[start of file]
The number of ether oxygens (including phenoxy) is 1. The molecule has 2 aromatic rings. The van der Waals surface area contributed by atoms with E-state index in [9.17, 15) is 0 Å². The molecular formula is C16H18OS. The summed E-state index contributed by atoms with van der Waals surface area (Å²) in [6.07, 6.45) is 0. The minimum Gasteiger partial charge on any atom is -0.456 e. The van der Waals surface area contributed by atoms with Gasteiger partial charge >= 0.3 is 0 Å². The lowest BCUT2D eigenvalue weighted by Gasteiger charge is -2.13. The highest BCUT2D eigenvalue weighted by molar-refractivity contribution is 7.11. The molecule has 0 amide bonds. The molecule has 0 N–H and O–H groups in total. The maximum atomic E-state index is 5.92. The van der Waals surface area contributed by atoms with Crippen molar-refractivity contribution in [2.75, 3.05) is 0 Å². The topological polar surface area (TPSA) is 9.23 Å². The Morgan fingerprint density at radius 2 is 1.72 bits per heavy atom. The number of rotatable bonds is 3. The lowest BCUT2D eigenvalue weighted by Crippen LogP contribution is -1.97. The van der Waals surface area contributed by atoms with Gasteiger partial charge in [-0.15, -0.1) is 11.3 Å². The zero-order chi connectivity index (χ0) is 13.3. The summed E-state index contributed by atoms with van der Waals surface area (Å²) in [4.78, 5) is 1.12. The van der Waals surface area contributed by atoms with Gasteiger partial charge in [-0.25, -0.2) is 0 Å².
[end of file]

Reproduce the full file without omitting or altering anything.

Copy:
The number of ether oxygens (including phenoxy) is 1. The molecule has 2 aromatic rings. The van der Waals surface area contributed by atoms with E-state index in [9.17, 15) is 0 Å². The molecular formula is C16H18OS. The summed E-state index contributed by atoms with van der Waals surface area (Å²) in [6.07, 6.45) is 0. The minimum Gasteiger partial charge on any atom is -0.456 e. The van der Waals surface area contributed by atoms with Gasteiger partial charge >= 0.3 is 0 Å². The lowest BCUT2D eigenvalue weighted by Gasteiger charge is -2.13. The highest BCUT2D eigenvalue weighted by molar-refractivity contribution is 7.11. The molecule has 0 amide bonds. The molecule has 0 N–H and O–H groups in total. The maximum atomic E-state index is 5.92. The van der Waals surface area contributed by atoms with Crippen molar-refractivity contribution in [2.75, 3.05) is 0 Å². The topological polar surface area (TPSA) is 9.23 Å². The Morgan fingerprint density at radius 2 is 1.72 bits per heavy atom. The number of rotatable bonds is 3. The lowest BCUT2D eigenvalue weighted by Crippen LogP contribution is -1.97. The van der Waals surface area contributed by atoms with Gasteiger partial charge in [-0.15, -0.1) is 11.3 Å². The zero-order chi connectivity index (χ0) is 13.3. The summed E-state index contributed by atoms with van der Waals surface area (Å²) in [4.78, 5) is 1.12. The van der Waals surface area contributed by atoms with Gasteiger partial charge in [-0.25, -0.2) is 0 Å².